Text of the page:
(CBS/AP) LOS ANGELES - Katherine Jackson, the mother of Michael Jackson and guardian of his three children, is safe and with a family member in Arizona, authorities said late Sunday, one day after another relative reported her missing.
The disclosure came after her granddaughter, Paris Jackson, said in a Twitter message that Katherine was missing. Another concerned family member, believed to be Katherine's nephew Trent Jackson, officially reported her missing Saturday night amid a dispute over the estate of her superstar son. Reports say Trent is looking after Michael Jackson's three children in Katherine's absence.
Los Angeles Sheriff's Deputy Mark Pope said investigators made contact with Jackson, but he did not have specifics on her whereabouts. The agency previously said they believed she was with a relative and safe, but wanted to speak with her.
Paris Jackson, the 14-year-old daughter of the late pop star, tweeted early Sunday that her grandmother was missing.
"I haven't spoken with her in a week I want her home now," she posted from her Twitter account. She also tweeted a number for people to contact in case they saw the 82-year-old matriarch of the famous singing clan.
The family drama unfolded days after it was revealed that some of Katherine Jackson's children had written a letter to the executors of Michael Jackson's estate, alleging his will, which left his fortune to his children, his mother and charity, was a fake.
The undated letter, signed by Janet, Randy, Tito, Rebbie and Jermaine Jackson, claimed Katherine Jackson was being manipulated by the executors, John Branca and John McClain, her health had been affected, and she had suffered a mini-stroke.
The legitimacy of the letter was confirmed by Randy Jackson on Twitter, and Janet Jackson retweeted his post.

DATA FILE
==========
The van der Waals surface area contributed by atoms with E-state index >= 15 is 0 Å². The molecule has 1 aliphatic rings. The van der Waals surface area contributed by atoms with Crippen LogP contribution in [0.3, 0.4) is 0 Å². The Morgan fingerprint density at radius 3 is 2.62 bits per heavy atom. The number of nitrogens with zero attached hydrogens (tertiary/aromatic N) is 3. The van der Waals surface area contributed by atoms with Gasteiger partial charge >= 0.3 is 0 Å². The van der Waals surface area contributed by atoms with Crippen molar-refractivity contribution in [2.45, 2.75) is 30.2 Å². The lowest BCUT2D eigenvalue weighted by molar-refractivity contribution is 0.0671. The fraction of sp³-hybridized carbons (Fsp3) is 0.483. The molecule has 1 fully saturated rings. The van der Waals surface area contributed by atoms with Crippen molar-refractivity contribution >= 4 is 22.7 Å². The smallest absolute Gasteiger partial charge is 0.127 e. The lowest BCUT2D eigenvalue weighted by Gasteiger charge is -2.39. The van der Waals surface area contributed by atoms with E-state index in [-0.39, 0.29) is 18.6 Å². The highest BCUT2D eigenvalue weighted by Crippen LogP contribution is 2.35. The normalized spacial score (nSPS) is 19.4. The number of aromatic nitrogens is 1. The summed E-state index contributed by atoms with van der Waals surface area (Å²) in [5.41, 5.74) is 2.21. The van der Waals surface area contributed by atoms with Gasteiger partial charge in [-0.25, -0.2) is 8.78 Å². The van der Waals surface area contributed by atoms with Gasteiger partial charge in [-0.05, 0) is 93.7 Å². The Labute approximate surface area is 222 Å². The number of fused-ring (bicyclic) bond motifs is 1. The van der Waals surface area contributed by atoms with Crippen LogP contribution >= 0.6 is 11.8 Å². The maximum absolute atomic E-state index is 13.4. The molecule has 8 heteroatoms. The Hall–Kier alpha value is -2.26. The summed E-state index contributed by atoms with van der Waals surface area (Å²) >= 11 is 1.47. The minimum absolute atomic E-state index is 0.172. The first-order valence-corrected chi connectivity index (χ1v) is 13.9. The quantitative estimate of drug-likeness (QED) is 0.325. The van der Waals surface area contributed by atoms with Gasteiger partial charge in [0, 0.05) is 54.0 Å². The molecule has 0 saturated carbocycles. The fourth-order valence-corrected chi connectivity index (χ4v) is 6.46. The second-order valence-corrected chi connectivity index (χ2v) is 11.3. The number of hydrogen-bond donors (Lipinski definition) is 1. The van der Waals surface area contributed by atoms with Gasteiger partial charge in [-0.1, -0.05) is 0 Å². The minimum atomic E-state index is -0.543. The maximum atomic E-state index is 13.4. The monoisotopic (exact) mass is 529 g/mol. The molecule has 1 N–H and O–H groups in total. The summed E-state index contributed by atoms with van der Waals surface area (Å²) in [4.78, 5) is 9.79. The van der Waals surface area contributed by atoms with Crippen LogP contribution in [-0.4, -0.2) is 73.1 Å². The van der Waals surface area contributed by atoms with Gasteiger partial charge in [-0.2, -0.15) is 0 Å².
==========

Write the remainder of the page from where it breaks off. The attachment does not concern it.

The estate has denied the accusations.
Paris Jackson lashed out at her uncle Randy Jackson on Twitter, saying her grandmother was fine.
"I will defend my beloved family member with all I have, even if it means from other family members," the tweet said.
She later apologized, saying she just wanted to let people know that her grandmother did not have a stroke.
Katherine Jackson's attorney Perry Sanders Jr. said Friday that his client did not have a stroke, according to his interactions with her and with her relatives. Sanders could not immediately be reached Sunday for comment.
On Friday, Jermaine Jackson tweeted that his mother was resting on the orders of a doctor in Arizona.
"This is our mother and her health is paramount. We are not inventing or plotting anything," he posted. "We are following doctor's advice. Period."
However, Paris Jackson tweeted on Sunday: "The same doctor that testified on behalf of dr murray saying my father was a drug addict (a lie) is caring for my grandmother ... just saying."
Dr. Conrad Murray was convicted of involuntary manslaughter for the June 2009 propofol overdose death of Michael Jackson at age 50.
Katherine Jackson has been caring for Paris, Prince Michael and Blanket Jackson since their father's death.
Attorneys handling Jackson's estate and financial matters are routinely in court, but a hearing on the guardianship hasn't been held since December. That hearing was a routine session to approve attorneys' fees and there are no future hearings currently scheduled.
Caity Cudworth, a representative for the Jackson brothers Jermaine, Jackie, Tito and Marlon, who are on a nationwide tour, did not immediately respond to an early Sunday morning request for comment, nor did Danielle Marie Owens, a representative for Janet Jackson.
Jackson's estate recently filed court records indicating it had generated gross earnings of $475 million and successfully handled hundreds of millions of dollars in debts the singer had accrued.
Sanders filed a request to audit the estate's financial records and said Friday he made the routine request three weeks ago and it was not prompted by the Jackson siblings' letter.
Sanders said he did not think the estate had done anything wrong, but Katherine Jackson's team should be provided with detailed records of the estate's finances.
"I think it's part of appropriate due diligence," he said of the audit.